with whom she took up her abode. After having effectually lulled all suspicion, she affected to remember a vow she had made to visit the White Kirk of Brechin (according to the '' Chronicles of Pitscottie "), and bade adieu to the Chancellor overnight, with many tender recommendations of the young king to his care. She set forth betimes next morning with her retinue, and baggage borne on sumpter horses. In one of the arks or chests :trapped on one of these she had the young king concealed, with his own consert. He was thus conveyed to Leith, and from thence by water to Stirling, where she placed him in the hands of the Regent Livingstone, while the haughty Douglas kept aloof, as one who took no interest in the petty intrigues around the throne. Livingstone now unfurled the royal standard, levied troops, and laid siege to the Castle of Edinburgh ; but the wary Chanceflor, finding that he had been outwitted, pretended to compromise matters by delivering the keys of the gates into the hands of the king, after which they all supped together in the great hall of the fortress. Crichton was confirmed in his ofice of Chancellor, and the other as regent and guardian of the royal person, a state of affairs not fated to last long. Livingstone having quarrelled with the queen, she carried off the young king again, and restored him to the custody of the Chancellor in the Castle of Edinburgh. Under the guidance of the Bishops of Moray and Aberdeen, then resident in the city, a conference was held in the church of St. Giles, ' making him and his rival joint guardians, which, from their mutual dread and hatred of the Earl of Douglas, led to an amicable arrangement, and the young king chose the Castle as his future place of residence. The great house..of. Dauglas,had naw reached the zenith of its baronial power and pride. The earl possessed Annabdale, Galloway, and other extensive dominions in. the southern counties, where all men bowed to his authority. He had the dukedom of Touraine and lordship of Longueville in France. He was allied to the royal family of Scotland, and had at his back a powerful force of devoted vassals, trained to arms, led by brave knights, who were ripe at all times for revolt and strife. '' The Regent and the Chancellor are both alike to me," said he, scornfully ; " 'tis no matter which may overcome, and if both perish the country will be the better ; and it is a pleasant sight for honest men to.see such fencers yoked together." But soon after the potent Douglas died at Restalrig-h June, 144o-and was succeeded by his son William, then in his sixteenth year ; and now the subtle and unscrupulous old Chancellor thought that the time had come to destroy with safety a family he alike feared and detested. In the flush of his youth and p...12, fired by the flattery of his dependents, the young earl, in the retinue and splendour that surrounded him far surpassed his sovereign. He never rode abroad with less than two thousand lances under his banner, well horsed, and sheathed in mail, and he actually, according to Buchanan, sent as his ambassadors to the court of France Sir Malcolm Fleming and Sir John Lauder of the Bass, to obtain for him a new patent of the duchy of Touraine, which had been conferred on his grandfather by Charles VII. Arrogance so unwonted and grandeur so great alarmed both Crichton and Livingstone, who could not see where all this was to end. Any resort to violence would lead to civil war. He was therefore, with many flatteries, lured to partake of a banquet in the Castle of Edinburgh, accompanied by his brother the little Lord David and Sir Malcolm Fleming of Cumbernauld. With every show of welcome they were placed at the same table with the king, while the portcullis was suddenly lowered, the gates carefully shut, and their numerous and suspicious train excluded. Towards the close of the entertainment a black bull's head-an ancient Scottish symbol that some one was doomed to death-was suddenly placed upon the board. The brave boys sprang up, and drew their swords; but a band of Crichton's vassals, 'in complete armour, rushed in from a chamber called the Tiring-house, and dragged forth the three guests, despite the tears and entreaties of the young king. I They were immediately beheaded-on the 24th of November, I 440-according to Godscroft, '' in the back court of the Castle that lyeth to the west" (where the barracks now stand); in the great hall, according to Balfour. They were buried in the fortress, and when, in 1753, some workmen, in digging a foundation there, found the plate and. handles of a coffin all of which were pure gold, they were supposed tp belong to that in which the Earl of Douglas was placed. Singular to say, Crichton was never brought to trial for this terrible outrage. " Venomous viper ! I' exclaims the old historian of the Douglases, "that could hide so deadly poyson under so faire showes ! unworthy tongue, unelesse to be cut oute for example to all ages ! A lion or tiger for cruelty of heart-a waspe or spider for spight ! " He also refers to a rude ballad on the subject, beginning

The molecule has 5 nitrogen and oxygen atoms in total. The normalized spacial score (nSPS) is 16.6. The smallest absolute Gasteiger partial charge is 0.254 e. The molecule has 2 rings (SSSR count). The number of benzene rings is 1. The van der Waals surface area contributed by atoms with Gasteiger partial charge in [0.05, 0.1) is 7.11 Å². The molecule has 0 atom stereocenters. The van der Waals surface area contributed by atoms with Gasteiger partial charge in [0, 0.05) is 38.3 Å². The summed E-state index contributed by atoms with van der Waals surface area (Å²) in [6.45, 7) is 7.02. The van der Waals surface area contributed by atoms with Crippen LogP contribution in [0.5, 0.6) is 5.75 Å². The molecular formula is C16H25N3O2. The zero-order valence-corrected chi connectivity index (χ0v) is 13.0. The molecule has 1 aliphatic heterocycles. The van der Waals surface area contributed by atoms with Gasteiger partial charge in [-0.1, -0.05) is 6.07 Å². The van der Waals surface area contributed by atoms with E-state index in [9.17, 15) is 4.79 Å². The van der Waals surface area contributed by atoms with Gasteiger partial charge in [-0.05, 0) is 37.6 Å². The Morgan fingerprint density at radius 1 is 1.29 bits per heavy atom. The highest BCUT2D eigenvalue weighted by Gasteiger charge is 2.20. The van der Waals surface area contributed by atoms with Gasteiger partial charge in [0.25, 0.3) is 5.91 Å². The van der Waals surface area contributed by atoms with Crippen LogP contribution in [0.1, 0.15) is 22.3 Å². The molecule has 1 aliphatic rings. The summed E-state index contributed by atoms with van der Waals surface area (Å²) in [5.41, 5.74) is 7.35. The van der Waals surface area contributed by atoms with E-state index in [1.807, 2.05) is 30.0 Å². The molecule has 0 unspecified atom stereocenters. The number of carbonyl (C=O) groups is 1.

Volume 1 Page 30